The Inquirer lost one of the good guys yesterday, longtime reporter and editor Marc Schogol. He will be missed.
Marc, 58, who succumbed after long battle with leukemia, was like the ultimate utility ballplayer. He could do anything and do it well -- edit, write, report -- plus he was just such a decent person.
Although I seriously doubt there was any job in the newsroom he didn't do at one time or another, Marc was probably best known among his colleagues for his ability, under the most suffocating deadline pressure, to write the big story, to pull together a million details from a thosuand sources for a gripping Page 1 read that all made sense.
Over the years, whenever some giant news story broke in Philadelphia and 75 reporters were dispatched to the scene to vacuum up details and interviews, it was usually Marc, back in the office, who culled it all, digested it and laid it out for everyone to read. He was cool and clutch when it counted. It is a very special talent.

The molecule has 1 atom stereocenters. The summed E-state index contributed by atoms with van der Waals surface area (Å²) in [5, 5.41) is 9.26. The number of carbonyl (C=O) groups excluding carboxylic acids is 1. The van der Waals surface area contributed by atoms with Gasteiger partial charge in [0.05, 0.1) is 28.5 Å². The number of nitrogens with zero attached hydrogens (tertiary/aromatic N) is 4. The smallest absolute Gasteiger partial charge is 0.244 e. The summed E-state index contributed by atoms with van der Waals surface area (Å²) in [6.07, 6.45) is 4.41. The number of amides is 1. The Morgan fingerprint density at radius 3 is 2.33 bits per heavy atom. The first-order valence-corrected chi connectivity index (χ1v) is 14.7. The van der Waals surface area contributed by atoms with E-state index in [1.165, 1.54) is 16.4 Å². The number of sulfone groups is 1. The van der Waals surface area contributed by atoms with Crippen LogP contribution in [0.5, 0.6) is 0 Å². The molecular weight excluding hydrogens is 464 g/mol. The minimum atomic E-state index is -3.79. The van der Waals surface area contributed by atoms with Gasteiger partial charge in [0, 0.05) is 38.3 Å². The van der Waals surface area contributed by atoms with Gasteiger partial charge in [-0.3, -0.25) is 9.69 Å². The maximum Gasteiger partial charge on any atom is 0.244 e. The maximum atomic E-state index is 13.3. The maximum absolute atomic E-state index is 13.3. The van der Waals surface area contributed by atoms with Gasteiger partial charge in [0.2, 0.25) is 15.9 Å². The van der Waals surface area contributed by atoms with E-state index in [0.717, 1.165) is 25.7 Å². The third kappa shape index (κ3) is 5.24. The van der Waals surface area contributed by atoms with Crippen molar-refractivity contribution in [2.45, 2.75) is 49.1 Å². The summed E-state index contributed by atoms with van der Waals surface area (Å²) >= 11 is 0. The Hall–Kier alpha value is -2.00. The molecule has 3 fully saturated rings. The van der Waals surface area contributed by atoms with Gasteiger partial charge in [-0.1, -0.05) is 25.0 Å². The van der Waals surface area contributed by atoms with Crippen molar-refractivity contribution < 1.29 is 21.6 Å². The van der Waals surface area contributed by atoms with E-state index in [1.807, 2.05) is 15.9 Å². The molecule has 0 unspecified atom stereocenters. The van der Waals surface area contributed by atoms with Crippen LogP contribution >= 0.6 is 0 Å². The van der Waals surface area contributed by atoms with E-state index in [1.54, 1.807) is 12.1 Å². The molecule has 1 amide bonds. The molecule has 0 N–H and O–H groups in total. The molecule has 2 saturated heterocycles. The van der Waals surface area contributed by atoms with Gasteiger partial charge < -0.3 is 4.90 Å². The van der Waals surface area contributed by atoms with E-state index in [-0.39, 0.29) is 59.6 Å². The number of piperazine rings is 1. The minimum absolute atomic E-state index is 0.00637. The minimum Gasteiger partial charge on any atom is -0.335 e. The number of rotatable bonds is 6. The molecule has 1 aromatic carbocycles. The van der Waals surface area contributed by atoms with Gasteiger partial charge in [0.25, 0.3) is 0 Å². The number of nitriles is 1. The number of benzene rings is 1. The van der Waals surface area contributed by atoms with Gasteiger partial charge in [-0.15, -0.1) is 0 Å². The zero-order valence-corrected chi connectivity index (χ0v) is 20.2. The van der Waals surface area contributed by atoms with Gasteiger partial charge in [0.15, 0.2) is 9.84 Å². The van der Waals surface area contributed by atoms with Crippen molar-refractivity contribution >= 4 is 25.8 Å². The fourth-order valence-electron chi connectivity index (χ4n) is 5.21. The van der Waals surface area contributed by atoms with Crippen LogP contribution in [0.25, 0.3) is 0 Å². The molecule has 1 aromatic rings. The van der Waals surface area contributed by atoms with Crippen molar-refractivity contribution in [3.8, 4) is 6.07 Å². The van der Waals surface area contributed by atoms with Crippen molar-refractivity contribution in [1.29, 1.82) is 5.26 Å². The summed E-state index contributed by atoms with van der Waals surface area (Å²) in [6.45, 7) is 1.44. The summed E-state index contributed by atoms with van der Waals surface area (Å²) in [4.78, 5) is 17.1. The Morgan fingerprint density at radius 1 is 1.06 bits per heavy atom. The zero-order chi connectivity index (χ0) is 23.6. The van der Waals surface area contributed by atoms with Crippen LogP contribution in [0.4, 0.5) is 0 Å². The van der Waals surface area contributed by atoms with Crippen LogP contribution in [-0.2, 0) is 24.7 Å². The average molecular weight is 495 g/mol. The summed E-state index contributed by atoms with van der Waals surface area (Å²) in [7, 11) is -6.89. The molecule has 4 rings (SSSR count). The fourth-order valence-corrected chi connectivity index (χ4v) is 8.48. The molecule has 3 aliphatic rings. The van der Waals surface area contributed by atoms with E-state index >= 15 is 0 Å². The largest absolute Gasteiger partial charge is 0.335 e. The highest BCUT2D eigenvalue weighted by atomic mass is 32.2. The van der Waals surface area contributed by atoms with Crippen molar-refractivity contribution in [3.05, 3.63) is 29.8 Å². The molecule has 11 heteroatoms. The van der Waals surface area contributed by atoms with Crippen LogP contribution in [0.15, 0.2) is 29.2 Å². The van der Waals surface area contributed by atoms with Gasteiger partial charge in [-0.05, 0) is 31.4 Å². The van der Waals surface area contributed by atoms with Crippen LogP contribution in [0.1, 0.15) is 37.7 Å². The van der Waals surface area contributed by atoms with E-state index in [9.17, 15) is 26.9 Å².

I always felt I owed Marc a debt of gratitude. When The Inquirer hired me in 1982 to cover the Big 5, I had never even been a sportswriter. I quickly found myself out of my element and in over my head. I was miserable, asking myself why I ever left a comfortable job in another state to jump into a snake pit.
At the time, Marc was an assistant sports editor. He was a few years older and he had been at the Inquirer for several years already. When I was lost, drowning in self-doubt, Marc was the one guy who would pull me aside and reassure me that I had the ability and the determination and that eventually, if I stayed calm, everything would be all right. That attitude, of course, is what made him so capable under deadline pressure.
I remember the day 25 years ago I heard he had been diagnosed with leukemia. Like everybody who knew him, my reaction was how terribly unfair. Today, I can only think how lucky we all were to have Marc around as long as we did.